Thomaston, Connecticut

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Thomaston is a town in Litchfield County, Connecticut, United States. The population was 7,503 at the 2000 census.



The town, originally part of Plymouth, Connecticut, and referred to as 'Plymouth Hollow' was first settled in the early 18th century.[1] The town is known for clock making, which started in 1803, when Eli Terry established a factory in the town. Terry brought mass production to the clock making industry, helping to reduce the cost of clocks. He introduced and patented the shelf clock in 1814,[1] which reduced the cost of a clock form $25 to $5. His clocks were sold throughout the US.[1] It was incorporated in its own right and under the name "Thomaston" in 1875.[2] The name derives from Seth Thomas, the early clockmaker, who established a factory in town in 1812.[2][1] The Seth Thomas clock factory building still exists; however, the clock making industry has long since left the state and eventually the country.


According to the United States Census Bureau, the town has a total size of 31.7 km² (12.2 mi²). 31.1 km² (12.0 mi²) of it is land and 0.6 km² (0.2 mi²) of it (1.80%) is water.

The town is located at the confluence of the Naugatuck River, Northfield Brook and Black Rock Brook, and is protected by Army Corps of Engineers flood control dams on each of these watercourses. These were all constructed in the years immediately following the devastating flood of 1955 which ravaged the town as well as the state in general.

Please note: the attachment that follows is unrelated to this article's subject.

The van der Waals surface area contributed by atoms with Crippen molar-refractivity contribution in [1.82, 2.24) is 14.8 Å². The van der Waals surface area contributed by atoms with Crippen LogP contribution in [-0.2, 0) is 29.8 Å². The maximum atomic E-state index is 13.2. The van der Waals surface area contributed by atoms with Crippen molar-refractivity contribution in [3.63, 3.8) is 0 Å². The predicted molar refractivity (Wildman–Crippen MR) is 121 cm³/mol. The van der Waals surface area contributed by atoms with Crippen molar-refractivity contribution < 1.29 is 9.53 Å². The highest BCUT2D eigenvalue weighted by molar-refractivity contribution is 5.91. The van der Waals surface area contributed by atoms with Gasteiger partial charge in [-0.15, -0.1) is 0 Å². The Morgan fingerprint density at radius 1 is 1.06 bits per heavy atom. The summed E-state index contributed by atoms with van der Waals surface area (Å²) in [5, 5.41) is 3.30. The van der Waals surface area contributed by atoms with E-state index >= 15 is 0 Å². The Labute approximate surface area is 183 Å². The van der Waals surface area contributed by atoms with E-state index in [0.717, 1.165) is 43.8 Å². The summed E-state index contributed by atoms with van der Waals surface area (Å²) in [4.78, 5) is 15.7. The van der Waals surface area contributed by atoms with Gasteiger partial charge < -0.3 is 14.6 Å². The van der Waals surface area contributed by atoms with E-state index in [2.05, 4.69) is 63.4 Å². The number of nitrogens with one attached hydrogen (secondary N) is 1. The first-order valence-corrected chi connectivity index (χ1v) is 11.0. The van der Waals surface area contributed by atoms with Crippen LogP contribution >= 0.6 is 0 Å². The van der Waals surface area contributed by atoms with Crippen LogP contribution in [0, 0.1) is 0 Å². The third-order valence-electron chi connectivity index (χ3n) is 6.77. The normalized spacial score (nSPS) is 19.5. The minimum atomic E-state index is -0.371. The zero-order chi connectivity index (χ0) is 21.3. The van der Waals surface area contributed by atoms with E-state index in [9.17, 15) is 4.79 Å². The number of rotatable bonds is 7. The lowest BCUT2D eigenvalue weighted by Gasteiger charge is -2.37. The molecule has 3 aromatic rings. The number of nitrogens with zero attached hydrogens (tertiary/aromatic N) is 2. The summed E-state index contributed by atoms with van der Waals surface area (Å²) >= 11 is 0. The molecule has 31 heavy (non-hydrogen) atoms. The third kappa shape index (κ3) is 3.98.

Principal communities

  • Reynolds Bridge
  • Thomaston center


As of the census[3] of 2000, there were 7,503 people, 2,916 households, and 2,067 families residing in the town. The population density was 624.7 people per square mile (241.2/km²). There were 3,014 housing units at an average density of 251.0/sq mi (96.9/km²). The racial makeup of the town was 97.85% White, Hispanic or Latino of any race were 1.45% of the population, 0.60% African American, 0.11% Native American, 0.49% Asian, 0.02% Pacific Islander, 0.41% from other races, and 0.53% from two or more races.

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